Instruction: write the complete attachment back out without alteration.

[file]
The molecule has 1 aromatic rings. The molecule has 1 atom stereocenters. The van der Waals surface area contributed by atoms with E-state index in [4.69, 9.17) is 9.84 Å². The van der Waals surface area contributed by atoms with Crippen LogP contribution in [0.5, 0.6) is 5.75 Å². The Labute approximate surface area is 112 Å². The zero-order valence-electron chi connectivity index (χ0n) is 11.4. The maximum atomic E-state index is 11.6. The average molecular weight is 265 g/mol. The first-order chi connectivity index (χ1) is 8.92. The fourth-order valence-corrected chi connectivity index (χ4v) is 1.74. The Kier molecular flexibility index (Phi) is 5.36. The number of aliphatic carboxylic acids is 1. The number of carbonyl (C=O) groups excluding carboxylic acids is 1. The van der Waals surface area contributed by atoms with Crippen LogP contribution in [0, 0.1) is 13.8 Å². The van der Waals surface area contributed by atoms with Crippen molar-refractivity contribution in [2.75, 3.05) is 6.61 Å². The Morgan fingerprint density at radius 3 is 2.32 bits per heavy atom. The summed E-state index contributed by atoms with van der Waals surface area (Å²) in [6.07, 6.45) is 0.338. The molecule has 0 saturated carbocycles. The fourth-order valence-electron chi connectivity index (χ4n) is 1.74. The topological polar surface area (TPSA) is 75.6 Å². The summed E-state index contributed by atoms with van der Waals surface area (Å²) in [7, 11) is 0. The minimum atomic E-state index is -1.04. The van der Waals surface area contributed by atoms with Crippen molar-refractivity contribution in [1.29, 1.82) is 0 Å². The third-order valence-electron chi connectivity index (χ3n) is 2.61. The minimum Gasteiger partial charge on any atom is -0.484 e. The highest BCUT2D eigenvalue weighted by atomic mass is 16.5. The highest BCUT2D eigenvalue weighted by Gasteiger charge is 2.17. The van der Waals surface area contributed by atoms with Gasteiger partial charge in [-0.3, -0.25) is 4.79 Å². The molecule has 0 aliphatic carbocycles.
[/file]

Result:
The molecule has 1 aromatic rings. The molecule has 1 atom stereocenters. The van der Waals surface area contributed by atoms with E-state index in [4.69, 9.17) is 9.84 Å². The van der Waals surface area contributed by atoms with Crippen LogP contribution in [0.5, 0.6) is 5.75 Å². The Labute approximate surface area is 112 Å². The zero-order valence-electron chi connectivity index (χ0n) is 11.4. The maximum atomic E-state index is 11.6. The average molecular weight is 265 g/mol. The first-order chi connectivity index (χ1) is 8.92. The fourth-order valence-corrected chi connectivity index (χ4v) is 1.74. The Kier molecular flexibility index (Phi) is 5.36. The number of aliphatic carboxylic acids is 1. The number of carbonyl (C=O) groups excluding carboxylic acids is 1. The van der Waals surface area contributed by atoms with Crippen LogP contribution in [0, 0.1) is 13.8 Å². The van der Waals surface area contributed by atoms with Crippen molar-refractivity contribution in [2.75, 3.05) is 6.61 Å². The Morgan fingerprint density at radius 3 is 2.32 bits per heavy atom. The summed E-state index contributed by atoms with van der Waals surface area (Å²) in [6.07, 6.45) is 0.338. The molecule has 0 saturated carbocycles. The fourth-order valence-electron chi connectivity index (χ4n) is 1.74. The topological polar surface area (TPSA) is 75.6 Å². The summed E-state index contributed by atoms with van der Waals surface area (Å²) in [7, 11) is 0. The minimum atomic E-state index is -1.04. The van der Waals surface area contributed by atoms with Crippen molar-refractivity contribution in [1.29, 1.82) is 0 Å². The third-order valence-electron chi connectivity index (χ3n) is 2.61. The minimum Gasteiger partial charge on any atom is -0.484 e. The highest BCUT2D eigenvalue weighted by atomic mass is 16.5. The highest BCUT2D eigenvalue weighted by Gasteiger charge is 2.17. The van der Waals surface area contributed by atoms with Gasteiger partial charge in [-0.3, -0.25) is 4.79 Å². The molecule has 0 aliphatic carbocycles.